Schools Are More Diverse, but America’s Teachers Probably Won’t Be

Low pay and a lack of respect for the profession are turning off large numbers of black and Latino college students.
(Photo: BFG Images/Getty Images)
Aug 24, 2016· 3 MIN READ
A veteran journalist and former White House correspondent for Politico, Joseph Williams is a freelance writer, blogger, and essayist in Washington, D.C.

In the darkest days of racial segregation, it used to be said that a professionally dressed, well-respected African American strolling through the neighborhood wearing a suit and tie, or a dress with pearls, must be a doctor—or a teacher.

At a time when blacks and Latinos make up the majority of America’s public school students, however, a new study produced by Brookings’ Brown Center on Education Policy shows teachers of color are vanishing from the nation’s classrooms at an alarming rate, with surprisingly few college students willing to replace them.

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What’s triggering the exodus? Relatively low pay, little autonomy, the profession’s low social status in the community, and scant institutional support for those teachers who need it most. Unless policy makers take immediate, drastic action to plug “a leaky pipeline,” the study argues, teaching will quickly become a whites-only profession.

“Making serious progress toward a teacher workforce which is as diverse as the students it serves will require exceptionally ambitious patches” to fix the brain drain, according to the study, titled High Hopes and Harsh Realities: The Real Challenge to Building a Diverse Workforce. The path toward reaching a diverse teacher workforce, it says, “is much steeper than anyone has acknowledged to date.”

Education analyst Kimberly Quick told TakePart that the bleak assessment in the report isn’t surprising. She said leaks in the teacher workforce pipeline occur well before aspiring educators call their first classroom roll.

“We know that minority students are already not graduating from high school and not transitioning into postsecondary education at the same rate as their white, higher-income counterparts,” Quick said. As a result, “there are even fewer lower-income, minority college students entering in [graduate school] teaching programs.”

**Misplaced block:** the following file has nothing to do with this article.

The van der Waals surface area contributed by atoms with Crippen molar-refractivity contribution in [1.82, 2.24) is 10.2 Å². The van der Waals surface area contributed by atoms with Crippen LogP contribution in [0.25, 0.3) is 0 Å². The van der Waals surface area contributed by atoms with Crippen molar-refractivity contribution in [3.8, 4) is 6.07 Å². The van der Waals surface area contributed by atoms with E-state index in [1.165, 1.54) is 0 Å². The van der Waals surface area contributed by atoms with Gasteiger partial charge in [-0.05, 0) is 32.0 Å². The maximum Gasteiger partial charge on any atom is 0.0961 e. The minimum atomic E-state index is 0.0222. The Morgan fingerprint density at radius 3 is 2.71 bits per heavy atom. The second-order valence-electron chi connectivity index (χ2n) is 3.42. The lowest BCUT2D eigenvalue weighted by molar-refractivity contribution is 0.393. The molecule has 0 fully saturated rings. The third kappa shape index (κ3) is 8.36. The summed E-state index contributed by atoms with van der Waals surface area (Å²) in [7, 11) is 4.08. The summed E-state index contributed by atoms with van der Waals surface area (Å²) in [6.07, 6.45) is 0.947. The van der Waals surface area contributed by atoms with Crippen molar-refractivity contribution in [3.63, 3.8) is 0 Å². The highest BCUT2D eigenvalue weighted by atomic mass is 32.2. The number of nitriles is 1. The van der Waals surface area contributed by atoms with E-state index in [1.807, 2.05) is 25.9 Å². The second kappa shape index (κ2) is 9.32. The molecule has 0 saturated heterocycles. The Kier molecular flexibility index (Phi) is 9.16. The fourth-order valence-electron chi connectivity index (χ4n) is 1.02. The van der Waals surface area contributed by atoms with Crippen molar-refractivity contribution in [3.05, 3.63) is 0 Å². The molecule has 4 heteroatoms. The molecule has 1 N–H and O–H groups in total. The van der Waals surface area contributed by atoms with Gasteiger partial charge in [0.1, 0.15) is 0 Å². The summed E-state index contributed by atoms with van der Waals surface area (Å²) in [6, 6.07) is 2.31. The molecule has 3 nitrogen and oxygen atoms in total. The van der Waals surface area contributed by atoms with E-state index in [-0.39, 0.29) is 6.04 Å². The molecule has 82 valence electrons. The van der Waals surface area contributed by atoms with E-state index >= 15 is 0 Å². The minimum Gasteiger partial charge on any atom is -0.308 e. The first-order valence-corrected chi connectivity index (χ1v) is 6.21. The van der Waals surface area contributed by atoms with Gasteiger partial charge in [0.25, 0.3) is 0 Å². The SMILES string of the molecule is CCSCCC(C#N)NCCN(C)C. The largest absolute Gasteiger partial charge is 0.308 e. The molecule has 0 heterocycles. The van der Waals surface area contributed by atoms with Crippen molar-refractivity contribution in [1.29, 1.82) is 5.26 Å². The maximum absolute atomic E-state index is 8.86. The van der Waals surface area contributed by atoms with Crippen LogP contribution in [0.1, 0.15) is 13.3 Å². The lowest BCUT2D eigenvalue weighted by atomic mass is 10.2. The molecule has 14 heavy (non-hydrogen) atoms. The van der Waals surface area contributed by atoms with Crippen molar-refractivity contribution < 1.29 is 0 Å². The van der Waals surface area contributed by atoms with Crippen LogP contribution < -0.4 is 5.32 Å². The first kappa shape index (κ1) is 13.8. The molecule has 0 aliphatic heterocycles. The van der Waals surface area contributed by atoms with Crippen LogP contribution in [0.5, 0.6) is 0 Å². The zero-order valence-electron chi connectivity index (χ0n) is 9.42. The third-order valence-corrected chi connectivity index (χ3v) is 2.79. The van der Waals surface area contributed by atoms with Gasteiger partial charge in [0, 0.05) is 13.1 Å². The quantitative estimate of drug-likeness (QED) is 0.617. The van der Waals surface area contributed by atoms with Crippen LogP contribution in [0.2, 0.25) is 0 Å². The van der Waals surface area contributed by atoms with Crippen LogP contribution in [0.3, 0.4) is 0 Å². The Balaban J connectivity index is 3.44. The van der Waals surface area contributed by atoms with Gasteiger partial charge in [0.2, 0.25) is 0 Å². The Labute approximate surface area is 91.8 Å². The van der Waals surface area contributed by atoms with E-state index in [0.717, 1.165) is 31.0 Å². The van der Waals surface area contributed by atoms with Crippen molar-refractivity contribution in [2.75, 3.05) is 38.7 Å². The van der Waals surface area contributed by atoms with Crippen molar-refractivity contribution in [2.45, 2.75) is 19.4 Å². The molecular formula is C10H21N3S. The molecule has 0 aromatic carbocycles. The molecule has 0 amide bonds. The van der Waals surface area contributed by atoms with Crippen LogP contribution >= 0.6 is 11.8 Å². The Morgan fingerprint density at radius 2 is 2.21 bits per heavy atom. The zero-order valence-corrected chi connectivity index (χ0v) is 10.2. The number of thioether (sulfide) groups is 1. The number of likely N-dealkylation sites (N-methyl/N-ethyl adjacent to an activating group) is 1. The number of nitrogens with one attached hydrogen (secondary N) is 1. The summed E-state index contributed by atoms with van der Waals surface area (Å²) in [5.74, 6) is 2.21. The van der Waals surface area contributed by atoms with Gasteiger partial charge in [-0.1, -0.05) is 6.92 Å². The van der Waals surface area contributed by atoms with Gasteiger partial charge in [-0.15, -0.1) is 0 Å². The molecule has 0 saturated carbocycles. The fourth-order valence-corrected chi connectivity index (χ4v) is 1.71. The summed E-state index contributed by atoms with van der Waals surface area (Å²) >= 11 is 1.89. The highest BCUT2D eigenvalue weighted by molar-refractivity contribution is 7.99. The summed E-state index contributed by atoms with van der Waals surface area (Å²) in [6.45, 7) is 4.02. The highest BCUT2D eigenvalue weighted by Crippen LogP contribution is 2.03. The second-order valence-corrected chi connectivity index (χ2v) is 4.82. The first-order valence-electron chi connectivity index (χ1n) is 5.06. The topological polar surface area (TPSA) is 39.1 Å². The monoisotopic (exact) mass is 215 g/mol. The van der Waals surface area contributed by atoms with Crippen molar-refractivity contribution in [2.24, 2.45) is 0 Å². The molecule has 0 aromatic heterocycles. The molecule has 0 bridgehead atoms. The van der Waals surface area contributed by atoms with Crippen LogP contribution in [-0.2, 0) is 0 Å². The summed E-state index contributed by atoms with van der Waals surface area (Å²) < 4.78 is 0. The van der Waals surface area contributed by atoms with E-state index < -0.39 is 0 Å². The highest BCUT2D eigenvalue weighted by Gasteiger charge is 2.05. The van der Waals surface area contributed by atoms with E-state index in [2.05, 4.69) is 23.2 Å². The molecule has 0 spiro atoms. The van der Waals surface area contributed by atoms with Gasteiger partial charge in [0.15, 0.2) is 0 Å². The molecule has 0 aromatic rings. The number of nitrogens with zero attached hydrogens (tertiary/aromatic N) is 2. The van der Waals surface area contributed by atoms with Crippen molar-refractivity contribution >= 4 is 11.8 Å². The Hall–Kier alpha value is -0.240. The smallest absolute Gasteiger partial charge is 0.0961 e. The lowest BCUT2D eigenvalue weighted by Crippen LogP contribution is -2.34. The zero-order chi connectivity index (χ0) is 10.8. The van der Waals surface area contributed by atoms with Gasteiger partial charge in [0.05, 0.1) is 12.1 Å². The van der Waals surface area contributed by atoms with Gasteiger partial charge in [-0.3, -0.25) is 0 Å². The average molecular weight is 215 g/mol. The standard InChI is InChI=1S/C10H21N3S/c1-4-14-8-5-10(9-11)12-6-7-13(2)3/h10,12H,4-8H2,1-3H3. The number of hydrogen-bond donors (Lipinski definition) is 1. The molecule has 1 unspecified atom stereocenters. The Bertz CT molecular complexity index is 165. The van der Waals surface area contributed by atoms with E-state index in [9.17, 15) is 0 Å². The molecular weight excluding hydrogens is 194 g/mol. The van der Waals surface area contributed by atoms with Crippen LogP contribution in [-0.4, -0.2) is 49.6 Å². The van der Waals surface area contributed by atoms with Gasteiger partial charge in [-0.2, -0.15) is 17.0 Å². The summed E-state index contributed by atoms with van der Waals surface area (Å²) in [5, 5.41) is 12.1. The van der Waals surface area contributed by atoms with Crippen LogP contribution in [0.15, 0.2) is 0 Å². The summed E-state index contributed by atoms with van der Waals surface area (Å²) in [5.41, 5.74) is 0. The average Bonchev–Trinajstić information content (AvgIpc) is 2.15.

Meanwhile, unlike previous generations in which it was an esteemed career choice, teaching for blacks and Latinos “has not been held up as the most attractive profession,” Quick said. Other careers have better pay for the same levels of education, Quick added, and teachers “don’t always get the respect they think they should.”

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Despite being a policy most school administrators support—studies show minority kids achieve at a greater rate when taught by someone who looks like them—the numbers in the report paint a grim picture of a broad and growing “diversity gap” between white and minority teachers, at multiple junctions of the workforce pipeline.

According to the report, 95 percent of white college graduates who majored in education said they want to become full-time teachers, compared with 76 percent of black graduates.

If they make it to the classroom, 93 percent of white teachers stay there, a rate slightly higher than that of their minority colleagues—90 percent for African American teachers and 92 percent among Latino teachers. Though they seem relatively small, the report’s authors wrote, “these gaps are statistically significant” and are expected to grow even wider in the near future.

According to projections included in the study, the diversity gap between black teachers and black students—currently at 9 percentage points—will hold steady through 2060. The gap between Latino teachers and Latino students, however, will skyrocket to 22 percentage points over the same time frame, the report states.

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Quick said there are myriad reasons for the gap, including inadequate support for younger teachers, too many bureaucratic demands on veterans, and quality teaching prospects being lured from the schoolhouse to better-paying, higher-profile professions, including jobs in the tech sector.

But the central factors include placing minority teachers in under-resourced, marginalized, “racially isolated” schools in poor neighborhoods—tough, high-turnover assignments that have high attrition rates for white, African American, and Latino teachers.

“There is survey data that shows minority teachers oftentimes go to minority schools because they’re inspired to work with children that remind them of themselves. They want to make an impact in the black community, the Latino community, the low-income school,” she said. When they get there, however, “they’re not supported, and they’re not paid enough to, say, buy school supplies for their students”—or they’re not trained to handle challenging behavior problems.

At the same time, “the schools don’t have the resources to pay them [well] or to train them or to develop them,” Quick said.

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Closing the diversity gap will require bold steps, Quick said: Hike teacher pay, offer financial incentives for teachers willing to work in struggling, majority-minority schools, give all educators a voice at policy discussions, and overhaul district recruiting guidelines to bring in more black and Latino candidates.

Perhaps the most important step, she said, is active and sustained efforts against the resegregation of the nation’s schools, which benefits teachers as much as it does students.

“Integrated schools, socially and economically, do retain their teachers longer,” Quick said.